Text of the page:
Hey there! Welcome to The Intern Hustle’s hub on YouTube. I’m Jenna Rein, and in this video you’re going to learn how you should be reaching out to the people that you would like to connect with for an informational interview. ‘Cause you do want them to say yes when you reach out, right? Then stick around and take note of my 6 tips on how to reach out for an informational interview. Do you find yourself watching this and thinking “what is an informational interview?” Not to worry – I’ll cover that too. Hey there! I’m Jenna Rein from theinternhustle.com, and this is Initiative Muscle Monday. Helping you to start each week with an intentional step toward a successful future.
Let’s do this! So, what is an informational interview? In the most basic of explanations, it is an interview where the tables are turned. You are interviewing the other person and you’re asking them to share “information” with you about their career, their company, their industry, how they got their start, and lessons that they’ve learned along the way. Informational interviews are a great tool to help you determine professional fit in your own life. I have 6 tips for you today on how you should be reaching out when you request an informational interview with someone. And stick around to the end of this video for a special bonus email template that I’m going to be sharing with you.
This is a template that you’re going to be able to use when you’re sending those emails requesting your informational interviews. Alright, are you ready? Let’s dive in! Show that you’ve done your research. You want to be specific with your ask. Because people can tell when you just copy and paste an email to them that you’ve already sent to 10 other people. And I can tell you from experience, that I’m much more inclined to respond to someone when they ask me specific questions about my career, or they’re looking for specific advice. Now, it’s easy to just say I’d like to learn more about your career path. But show me that you took the time to actually research my background and that you want to know about a specific experience with a company or an individual that has shaped where I’m at today. Mention mutual connections or shared experiences. Did a family member or friend suggest that you connect with this person? Great – let them know. Or are they an alumni from the school that you attend? Make the connection.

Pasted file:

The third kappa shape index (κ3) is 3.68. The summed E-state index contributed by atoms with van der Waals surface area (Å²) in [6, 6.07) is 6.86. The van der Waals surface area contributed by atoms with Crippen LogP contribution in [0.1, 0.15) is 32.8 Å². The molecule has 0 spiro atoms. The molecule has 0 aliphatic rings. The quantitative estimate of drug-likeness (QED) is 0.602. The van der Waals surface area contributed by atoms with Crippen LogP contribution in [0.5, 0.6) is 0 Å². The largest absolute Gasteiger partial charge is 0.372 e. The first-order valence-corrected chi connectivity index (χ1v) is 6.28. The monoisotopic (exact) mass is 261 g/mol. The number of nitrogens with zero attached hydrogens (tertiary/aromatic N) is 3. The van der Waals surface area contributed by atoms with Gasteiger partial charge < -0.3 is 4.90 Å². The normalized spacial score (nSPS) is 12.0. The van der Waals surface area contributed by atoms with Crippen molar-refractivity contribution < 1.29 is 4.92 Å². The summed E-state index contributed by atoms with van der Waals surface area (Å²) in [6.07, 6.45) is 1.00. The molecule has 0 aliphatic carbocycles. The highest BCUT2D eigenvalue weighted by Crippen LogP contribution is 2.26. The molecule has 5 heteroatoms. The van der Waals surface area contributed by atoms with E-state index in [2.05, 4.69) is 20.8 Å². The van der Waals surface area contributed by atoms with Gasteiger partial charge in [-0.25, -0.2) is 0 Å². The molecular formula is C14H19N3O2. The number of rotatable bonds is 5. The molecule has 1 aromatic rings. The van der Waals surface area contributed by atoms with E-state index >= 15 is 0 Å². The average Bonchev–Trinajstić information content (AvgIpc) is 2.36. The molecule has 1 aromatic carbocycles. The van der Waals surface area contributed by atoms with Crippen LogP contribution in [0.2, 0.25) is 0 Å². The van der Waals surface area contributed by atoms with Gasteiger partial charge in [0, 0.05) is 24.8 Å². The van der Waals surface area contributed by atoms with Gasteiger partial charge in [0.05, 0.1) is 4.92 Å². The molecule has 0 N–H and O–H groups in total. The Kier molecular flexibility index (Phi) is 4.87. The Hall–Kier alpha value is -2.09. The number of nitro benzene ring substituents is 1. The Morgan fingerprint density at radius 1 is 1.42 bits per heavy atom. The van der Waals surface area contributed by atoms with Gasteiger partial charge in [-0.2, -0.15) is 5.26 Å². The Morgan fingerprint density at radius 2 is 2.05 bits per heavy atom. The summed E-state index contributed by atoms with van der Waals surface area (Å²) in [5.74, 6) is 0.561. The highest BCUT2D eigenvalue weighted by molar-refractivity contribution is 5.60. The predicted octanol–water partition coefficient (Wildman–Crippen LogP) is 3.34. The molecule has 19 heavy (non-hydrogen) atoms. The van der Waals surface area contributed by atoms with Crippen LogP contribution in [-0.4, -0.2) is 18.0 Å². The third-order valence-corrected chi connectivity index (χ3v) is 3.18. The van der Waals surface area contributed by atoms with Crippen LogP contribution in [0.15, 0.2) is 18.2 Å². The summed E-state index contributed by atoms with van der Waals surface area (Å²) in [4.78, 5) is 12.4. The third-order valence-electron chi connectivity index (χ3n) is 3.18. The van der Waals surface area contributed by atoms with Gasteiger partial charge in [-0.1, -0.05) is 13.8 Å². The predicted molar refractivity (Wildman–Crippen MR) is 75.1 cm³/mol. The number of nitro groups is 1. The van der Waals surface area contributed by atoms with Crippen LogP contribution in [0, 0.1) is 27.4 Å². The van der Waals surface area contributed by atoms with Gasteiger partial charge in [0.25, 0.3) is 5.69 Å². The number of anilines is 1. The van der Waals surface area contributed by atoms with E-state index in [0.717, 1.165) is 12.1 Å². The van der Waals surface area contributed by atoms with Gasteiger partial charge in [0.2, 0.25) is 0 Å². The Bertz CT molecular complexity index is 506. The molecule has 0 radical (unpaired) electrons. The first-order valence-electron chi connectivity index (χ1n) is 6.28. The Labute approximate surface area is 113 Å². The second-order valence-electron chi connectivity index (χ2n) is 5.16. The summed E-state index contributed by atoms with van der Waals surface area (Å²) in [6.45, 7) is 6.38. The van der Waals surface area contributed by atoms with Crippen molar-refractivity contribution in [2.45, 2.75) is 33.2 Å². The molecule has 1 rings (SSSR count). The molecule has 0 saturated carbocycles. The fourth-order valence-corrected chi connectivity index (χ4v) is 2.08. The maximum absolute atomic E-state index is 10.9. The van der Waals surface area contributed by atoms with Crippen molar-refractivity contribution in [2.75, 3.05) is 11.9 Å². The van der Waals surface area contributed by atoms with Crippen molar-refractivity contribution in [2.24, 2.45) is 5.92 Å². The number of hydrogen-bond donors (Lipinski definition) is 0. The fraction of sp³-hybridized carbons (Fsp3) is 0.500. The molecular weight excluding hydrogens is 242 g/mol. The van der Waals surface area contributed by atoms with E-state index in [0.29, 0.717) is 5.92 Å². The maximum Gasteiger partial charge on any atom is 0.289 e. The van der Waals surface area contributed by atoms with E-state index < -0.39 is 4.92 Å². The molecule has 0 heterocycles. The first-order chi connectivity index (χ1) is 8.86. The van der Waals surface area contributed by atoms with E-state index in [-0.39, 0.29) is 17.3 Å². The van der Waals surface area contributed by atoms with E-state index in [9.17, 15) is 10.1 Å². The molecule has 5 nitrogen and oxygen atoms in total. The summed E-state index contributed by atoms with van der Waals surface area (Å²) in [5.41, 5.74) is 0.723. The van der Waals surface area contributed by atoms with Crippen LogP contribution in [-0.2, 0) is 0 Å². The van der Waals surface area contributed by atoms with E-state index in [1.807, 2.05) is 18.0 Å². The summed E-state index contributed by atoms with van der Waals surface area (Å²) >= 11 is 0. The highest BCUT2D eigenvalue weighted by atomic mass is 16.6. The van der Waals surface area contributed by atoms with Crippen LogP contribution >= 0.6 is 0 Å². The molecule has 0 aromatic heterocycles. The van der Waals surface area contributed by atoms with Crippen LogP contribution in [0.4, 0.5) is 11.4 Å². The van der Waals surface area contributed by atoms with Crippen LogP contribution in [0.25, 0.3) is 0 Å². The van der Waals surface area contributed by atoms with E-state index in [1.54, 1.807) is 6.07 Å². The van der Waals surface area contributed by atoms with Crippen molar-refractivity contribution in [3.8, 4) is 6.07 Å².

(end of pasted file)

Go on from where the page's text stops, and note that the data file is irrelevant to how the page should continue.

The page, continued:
Or, did you just read about something in their bio that you share in common with them? Maybe it’s a favorite band or place that you enjoy traveling to. These are all things that you want to incorporate when you reach out in order to establish a deeper connection up front. Make it convenient for them to say “yes”.
Suggest a phone call or offer to meet them in a location of their choice. But the amount of emails that people get today on a daily basis, it’s insane. If they’re getting an email from you and it’s not clear that you are flexible and that you’re going to make the time and the place very convenient for them, then they’re likely going to put the email aside and deal with it later. And chances are your email is going to then get lost in the depths of their inbox and you may never actually hear from them after all. So, you want to make it easy for them to give you an instant reply, and an easy one, and tell you yes. Respect their time. Informational interviews should be no more than 30 min. (20 min. is really what you’re shooting for here). This goes along with my last point on making it easy for them to say yes. Make sure that they understand that you know how busy they are and that you’re coming prepared to make this a good use of their time.
Include your availability for several dates and times. Don’t make them do the scheduling work. If you offer up a few different options that work for you on when you can meet, then they can easily check their calendar and get back to you. Or better yet, they can go hands off all together and pass it on to their assistant for all of the scheduling work. Again, how can you make it as convenient as possible for them to say “yes” to you. Close your email with a call to action to drive next steps. Guide their next action. Which should be responding to your email and the request that you’ve made for an informational interview. Say that you are looking forward to hearing from them. Ask them to let you know which of the options that you suggested works best for them. And then offer to send out a calendar invite once they confirm. If you follow these 6 tips when reaching out to request an informational interview, your chances of actually getting the interview are going to be much higher.
Now I mentioned at the beginning of this video that if you stuck around til the end, I have a bonus email template for you to use when you actually reach out. Check the description below this video for the link to download this free email template. The worksheet also includes a recap of the 6 tips that I shared with you in today’s video. So go grab it now and best of luck with your informational interviews! If this video gave you some new insights today, please give it a like and share it with a friend or two. And subscribe to this channel so that you don’t miss out on future videos by hitting that subscribe button below. In support of your hustle…I’ll see you next Monday!.